UK Educational Deep Dive

Today was a very informative look into the UK education system with quite a lot of time devoted to special education. The various lectures revealed a lot of information that was new to me while also revealing some similarities between the United States and UK education systems.

Our day began with an introduction to the United Kingdom’s education system. We learned about the five stages that exist for different age groups in the schooling system and also some of the requirements that go along with each of those groups. In covering the national curriculum, and the countrywide standards that all students must be taught, we discussed the eleven subjects that will make up the classes in the schooling system and when they would be taken. What was most interesting in covering the English education system was the various types of schools that exist in England, and the different autonomy, or lack thereof, for each of them. In many ways, this was an area with a lot of similarities to the issues between private and public education in the United States.

As previously mentioned, a lot of our focus today was on special education provisions in the United Kingdom. In the United Kingdom, the system for special education revolves around the idea of SEND – special educational needs and disabilities. A student falling under SEND would have difficulty or a disability requiring special educational provisions. In many ways, the development of the SEND system mirrored that of the different special education acts in the United States. Many of the laws that created the theory and methods behind special education in both nations were passed around the same time and developed following a similar timeline as well.

A more specific aspect of special education that we were able to hear about was the Stockport Team around the School partnership in Manchester. This specific organization of systems connects multiple schools and agencies, as well as parents, involved in special education in order to better support families requiring assistance in special education matters. The team around the school system creates a hierarchy surrounding a core TAS team composed of a cross-agency team, a community services group, and a general regional family group consisting of various resources. While many different programs for special education exist in the United States, nothing of comparable scope and scale comes to mind. Though the cost-benefit analysis regarding this system is not complete, it has largely been regarded as successful so far.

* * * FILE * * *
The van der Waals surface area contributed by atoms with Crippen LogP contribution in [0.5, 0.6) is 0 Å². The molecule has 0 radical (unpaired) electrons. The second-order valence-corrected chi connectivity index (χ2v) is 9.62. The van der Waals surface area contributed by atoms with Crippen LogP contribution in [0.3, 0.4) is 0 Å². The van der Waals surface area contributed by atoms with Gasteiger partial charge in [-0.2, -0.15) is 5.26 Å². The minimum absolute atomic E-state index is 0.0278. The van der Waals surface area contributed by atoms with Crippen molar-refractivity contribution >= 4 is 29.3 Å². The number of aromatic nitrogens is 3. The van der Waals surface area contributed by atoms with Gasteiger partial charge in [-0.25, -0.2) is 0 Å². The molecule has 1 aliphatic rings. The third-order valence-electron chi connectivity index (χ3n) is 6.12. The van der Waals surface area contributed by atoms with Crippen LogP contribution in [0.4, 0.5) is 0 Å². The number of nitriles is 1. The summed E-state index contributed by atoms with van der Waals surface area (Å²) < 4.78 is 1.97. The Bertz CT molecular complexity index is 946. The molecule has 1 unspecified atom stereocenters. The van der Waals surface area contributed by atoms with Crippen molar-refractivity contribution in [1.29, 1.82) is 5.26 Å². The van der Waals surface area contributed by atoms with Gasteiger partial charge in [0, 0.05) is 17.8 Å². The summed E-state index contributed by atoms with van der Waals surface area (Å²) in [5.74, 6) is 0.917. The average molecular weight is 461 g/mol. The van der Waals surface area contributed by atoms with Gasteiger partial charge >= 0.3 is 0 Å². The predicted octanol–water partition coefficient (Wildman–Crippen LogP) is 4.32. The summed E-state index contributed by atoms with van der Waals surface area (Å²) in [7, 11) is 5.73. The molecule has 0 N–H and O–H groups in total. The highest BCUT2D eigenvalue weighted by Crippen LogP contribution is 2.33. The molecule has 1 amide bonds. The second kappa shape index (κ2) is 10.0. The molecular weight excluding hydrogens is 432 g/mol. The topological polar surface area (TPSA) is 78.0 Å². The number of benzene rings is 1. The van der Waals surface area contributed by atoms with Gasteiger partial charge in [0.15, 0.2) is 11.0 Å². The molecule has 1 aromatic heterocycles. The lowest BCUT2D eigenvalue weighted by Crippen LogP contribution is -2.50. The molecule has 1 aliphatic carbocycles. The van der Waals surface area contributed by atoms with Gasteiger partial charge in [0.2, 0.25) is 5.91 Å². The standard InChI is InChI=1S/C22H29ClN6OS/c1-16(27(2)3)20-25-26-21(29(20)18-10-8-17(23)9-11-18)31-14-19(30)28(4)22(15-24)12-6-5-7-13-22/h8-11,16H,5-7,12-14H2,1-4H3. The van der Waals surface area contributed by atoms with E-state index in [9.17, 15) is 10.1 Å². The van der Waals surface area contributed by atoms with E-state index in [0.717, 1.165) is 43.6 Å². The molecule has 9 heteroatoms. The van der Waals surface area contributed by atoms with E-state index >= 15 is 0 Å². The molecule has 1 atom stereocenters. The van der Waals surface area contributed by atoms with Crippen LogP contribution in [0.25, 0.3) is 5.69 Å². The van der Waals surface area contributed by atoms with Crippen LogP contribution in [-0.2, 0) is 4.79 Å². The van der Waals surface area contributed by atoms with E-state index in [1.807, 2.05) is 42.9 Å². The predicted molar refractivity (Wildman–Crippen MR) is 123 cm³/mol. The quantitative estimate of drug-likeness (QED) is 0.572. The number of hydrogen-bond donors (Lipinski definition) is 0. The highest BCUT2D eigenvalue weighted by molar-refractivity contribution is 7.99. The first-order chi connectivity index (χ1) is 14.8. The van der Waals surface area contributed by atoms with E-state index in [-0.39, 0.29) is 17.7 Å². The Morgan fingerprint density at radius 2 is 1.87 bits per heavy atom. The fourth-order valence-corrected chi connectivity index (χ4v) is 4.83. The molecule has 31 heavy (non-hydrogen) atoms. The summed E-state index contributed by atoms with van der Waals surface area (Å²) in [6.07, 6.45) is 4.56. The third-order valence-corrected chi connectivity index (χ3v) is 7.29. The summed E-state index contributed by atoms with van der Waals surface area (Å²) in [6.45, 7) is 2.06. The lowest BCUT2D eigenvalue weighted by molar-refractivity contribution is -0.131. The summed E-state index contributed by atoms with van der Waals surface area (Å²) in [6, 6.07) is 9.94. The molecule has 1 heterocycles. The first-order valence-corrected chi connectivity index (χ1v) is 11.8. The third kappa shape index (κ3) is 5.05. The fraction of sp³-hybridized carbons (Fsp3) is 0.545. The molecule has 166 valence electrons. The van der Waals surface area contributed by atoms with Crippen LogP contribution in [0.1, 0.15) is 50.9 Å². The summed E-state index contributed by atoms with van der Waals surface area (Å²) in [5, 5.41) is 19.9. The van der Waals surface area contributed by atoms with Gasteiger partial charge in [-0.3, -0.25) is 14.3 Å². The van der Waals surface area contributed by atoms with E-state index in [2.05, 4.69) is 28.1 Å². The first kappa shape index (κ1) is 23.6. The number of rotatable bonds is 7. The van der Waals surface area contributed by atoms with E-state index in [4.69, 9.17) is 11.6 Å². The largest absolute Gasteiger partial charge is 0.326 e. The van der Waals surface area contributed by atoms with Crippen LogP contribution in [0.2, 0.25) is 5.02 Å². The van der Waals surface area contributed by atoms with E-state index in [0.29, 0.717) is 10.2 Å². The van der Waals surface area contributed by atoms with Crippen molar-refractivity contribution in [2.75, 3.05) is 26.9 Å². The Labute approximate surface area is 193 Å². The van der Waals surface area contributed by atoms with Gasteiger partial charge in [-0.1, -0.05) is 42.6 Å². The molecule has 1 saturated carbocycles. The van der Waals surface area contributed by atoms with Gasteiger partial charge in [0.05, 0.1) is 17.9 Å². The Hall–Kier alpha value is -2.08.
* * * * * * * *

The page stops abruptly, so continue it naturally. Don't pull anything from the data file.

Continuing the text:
After learning about the various processes in education and especially special education, an area that I would be interested in learning more about would be the specific assessments that are taken in each key state and at different years in the academic timeline. Assessments are a hot topic in education across the globe generally, and given how many assessments are required throughout the many points of the academic process, it would be interesting to see how these standard tests compare with similar ones in the United States. It would also be interesting to see how the different parts of SEND processes actually work in the classroom, as theory and practice can be widely different things.

Despite special education not being a specific area I’m focusing on academically, there is no doubt that many of these concepts will be those I adopt in my own classrooms. For many years now the focus in special education is to allow those students in this category to be placed in general education classrooms with the rest of their peers. Teachers must be familiar with the tools they can use to assist these students, both those that are official and legally binding like an Individualized Education Plan and those that they will have to develop on their own in order to adapt their classroom to the learning style that students will require to succeed.

Other than our look into the United Kingdom’s education system, we did also enjoy a beautiful boat tour on the canal and a nice meal afterward. I am beginning to think that I could get used to this kind of living.

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